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Gun control: Mayors merge With Moms Demand Action

Mayors Against Illegal Guns, a gun-control group founded and financed by New York Mayor Michael Bloomberg, announced it will merge with another gun control group, Moms Demand Action for Gun Sense in America.

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    Steve Anderson kneels to attach paper bells to signs calling for No More Silence End Gun Violence posted on a metal fence at the front of Friendship Fountain Park during a vigil hosted by Moms Demand Action on the anniversary of the Sandy Hook Elementary shootings, December 14.
    Bob Mack/The Florida Times-Union/AP
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Mayors Against Illegal Guns, a gun-control group founded and financed by New York Mayor Michael Bloomberg, announced on Thursday it will merge with another gun-control group, Moms Demand Action for Gun Sense in America.

The mayors' group will unite its grassroots, policy and field forces with the mothers' group "to enact common-sense policies that respect the rights of gun owners while keeping firearms out of dangerous hands," the groups said in a statement.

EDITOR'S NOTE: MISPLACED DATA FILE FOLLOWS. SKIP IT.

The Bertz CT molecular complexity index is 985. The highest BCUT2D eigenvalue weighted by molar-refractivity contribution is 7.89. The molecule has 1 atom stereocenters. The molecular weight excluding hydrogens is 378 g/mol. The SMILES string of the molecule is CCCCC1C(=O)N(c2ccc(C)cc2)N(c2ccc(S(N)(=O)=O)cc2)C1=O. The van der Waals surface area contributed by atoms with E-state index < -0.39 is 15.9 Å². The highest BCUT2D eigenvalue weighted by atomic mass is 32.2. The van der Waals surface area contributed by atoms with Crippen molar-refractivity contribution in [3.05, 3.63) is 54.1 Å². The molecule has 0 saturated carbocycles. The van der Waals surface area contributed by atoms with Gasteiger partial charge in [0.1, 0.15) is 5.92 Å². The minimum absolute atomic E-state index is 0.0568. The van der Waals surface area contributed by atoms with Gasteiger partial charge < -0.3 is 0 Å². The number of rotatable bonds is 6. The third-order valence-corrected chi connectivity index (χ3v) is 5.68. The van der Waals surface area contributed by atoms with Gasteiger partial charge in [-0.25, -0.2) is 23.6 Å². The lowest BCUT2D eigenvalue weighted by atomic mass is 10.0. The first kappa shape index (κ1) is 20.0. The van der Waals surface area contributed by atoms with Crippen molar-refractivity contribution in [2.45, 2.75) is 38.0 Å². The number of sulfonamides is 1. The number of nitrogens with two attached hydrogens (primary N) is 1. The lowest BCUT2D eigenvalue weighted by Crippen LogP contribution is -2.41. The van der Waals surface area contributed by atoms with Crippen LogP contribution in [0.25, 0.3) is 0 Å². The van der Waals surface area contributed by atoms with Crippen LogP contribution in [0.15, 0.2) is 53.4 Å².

Mayors Against Illegal Guns was formed in 2006 as the brainchild of Bloomberg and Boston Mayor Thomas Menino, both of whom will leave office at the end of the year. They argued that mayors were uniquely sensitive to gun violence as it often falls to them to comfort the families of slain police officers.

The group now includes more than 1,000 mayors.

Moms Demand Action launched a year ago, following the shooting at Sandy Hook Elementary in Newtown, Conn., that resulted in the death of 20 children and six adults. The group says it had 130,000 members.

"Gun violence used to be something that happened only in other cities, other communities. But now, every mother and every American knows the fear of 'What if?' - What if it were my community or my child's school?" said Shannon Watts, founder of Moms Demand Action.

The Moms Demand Action holiday campaign this year includes  a list promoting retailers that prohibit firearms in their stores, and calling for retailers who do allow firearms to "get some gun sense." The campaign includes a request for the public to sign an open letter drafted by the group asking retailers who do not prohibit firearms to "go gun-free."

 
 
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